Recent advances in polymeric solution-gelation (sol-gel) processing of ferroelectric ceramics offers new hope for integrated waveguides. Research in sol-gel processing has addressed the requirements of fabricating ferroelectric ceramics for electronic applications such as high permitivity dielectrics, non-volatile memory elements or optical image storage such as that shown in the articles "Sol-Gel-Derived PbTiO3 " by Blum et al., J. Mater. Sci., Vol. 20 (1985), pp. 4479-4483; "PbTiO3 Films from Metalloorganic Precursors" by R. W. Vest et al., IEEE Trans. UFFC, Vol. 35 (1988), pp. 711-717; "Integrated Sol-Gel PZT Thin-Films on Pt, Si, and GaAs for Non-Volatile Memory Applications" by S. K. Dey et al., Ferroelectrics, Vol. 108 (1990), pp. 37-46; and "Thin-Film Ferroelectrics of PZT by Sol-Gel Processing" by S. K. Dey et al., IEEE Trans. UFFC, Vol. 35 (1988), pp. 80-81. The sol-gel procedure involves the synthesizing of precursor complexes by vacuum distillation of metalloorganic compounds. The precursor complexes are subsequently hydrolyzed and condensed to form stable polymeric solutions which can be spin cast on substrates using conventional techniques. The resulting thin-film precursors undergo a low temperature annealing to volatilize organics, and are annealed at higher temperatures to crystallize and densify the film, see the first cited by Dey et al. article above, and pending USPTO application Ser. No. 07/709,671 by S. D. Russell et al. "Method of Laser Processing Ferroelectric Materials". Extensions of the existing chemistry can be envisioned by one skilled in the art to include the addition of a lanthanum-based compound in the formation of a PLZT sol-gel precursor film or other useful optical ceramics.
Thus, in accordance with this inventive concept a need has been recognized for a method using the sol-gel process described above in operative association with a predetermined sequence of process steps for fabricating a "waveguide mold" which results in an improved conformal processing method of producing ferroelectic ceramic waveguides that is integratable with conventional electronic and optoelectronic devices.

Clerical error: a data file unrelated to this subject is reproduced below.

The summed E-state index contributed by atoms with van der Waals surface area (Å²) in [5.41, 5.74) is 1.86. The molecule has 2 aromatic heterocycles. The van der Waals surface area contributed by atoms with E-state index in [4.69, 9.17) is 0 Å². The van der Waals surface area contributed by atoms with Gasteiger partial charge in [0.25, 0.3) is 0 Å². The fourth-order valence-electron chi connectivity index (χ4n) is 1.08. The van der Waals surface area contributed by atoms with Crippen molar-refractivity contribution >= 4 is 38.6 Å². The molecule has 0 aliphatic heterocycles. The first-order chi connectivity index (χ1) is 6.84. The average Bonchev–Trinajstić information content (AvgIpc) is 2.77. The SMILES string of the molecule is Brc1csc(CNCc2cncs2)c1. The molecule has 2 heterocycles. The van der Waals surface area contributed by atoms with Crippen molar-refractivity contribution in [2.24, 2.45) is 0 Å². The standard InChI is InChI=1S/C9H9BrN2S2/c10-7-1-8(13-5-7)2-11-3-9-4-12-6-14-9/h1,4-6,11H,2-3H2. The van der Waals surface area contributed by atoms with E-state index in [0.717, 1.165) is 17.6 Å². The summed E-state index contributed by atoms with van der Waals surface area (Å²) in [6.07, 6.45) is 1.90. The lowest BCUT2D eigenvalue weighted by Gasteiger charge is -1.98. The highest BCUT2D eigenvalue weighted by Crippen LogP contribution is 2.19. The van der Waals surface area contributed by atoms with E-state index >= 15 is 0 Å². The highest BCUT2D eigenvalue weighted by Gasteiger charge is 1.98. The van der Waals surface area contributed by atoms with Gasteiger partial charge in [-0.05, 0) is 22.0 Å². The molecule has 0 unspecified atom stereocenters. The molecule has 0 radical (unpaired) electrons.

The present invention is directed to providing a method for fabrication of an integratable conformal optical waveguide on a semiconductor substrate. First, a patterning of a desired waveguide configuration is made on the semiconductor substrate. A fabricating of a conformal confinement layer in the pattern of the desired waveguide configuration is made on the semiconductor substrate, the conformal confinement layer having an index of refraction. Next, the method calls for a placing of a sol-gel waveguide precursor in the conformal confinement layer. A spin casting of the sol-gel waveguide precursor and the semiconductor substrate is effected suitably to shape a sol-gel conformal waveguide layer in the conformal confinement layer on the semiconductor substrate. A two step annealing procedure transforms the spin cast sol-gel conformal waveguide layer to the conformal optical waveguide for the optical transmission of data. The conformal optical waveguide has an index of refraction that is greater than the refractive index of the conformal confinement layer.
An object of the invention is to provide an improved method for delineating a waveguide structure using conventional semiconductor processing techniques with conventional materials.
Another object is to provide a method for delineating a waveguide structure that reduces fabrication costs with an increased yield.
Another object is to provide a conformal waveguide fabrication process to provide a crytallographically smooth surface that reduces surface scattering from the waveguide to thereby improve performance.
Yet another object is to provide a waveguide delineating technique which is compatible with conventional VLSI fabrication techniques and devices to make the technique integratable with electronic devices on the same chip for opto-electronic integrated circuits.
Another object is to provide a method for delineating a waveguide structure that allows the use of novel optical ceramics in an improved manufacturable process.
Still another object is to provide a method for delineating a waveguide structure relying on the use of a metallic buffer layer (for example aluminum on silicon) to provide an optically confining material that can be suitably patterned for the fabrication of active opto-electronic devices, such as an optical modulator or optical switch, for example.
Another object of the invention is to provide a conformal process that allows extensions to multilayer waveguides without changes to the overall process.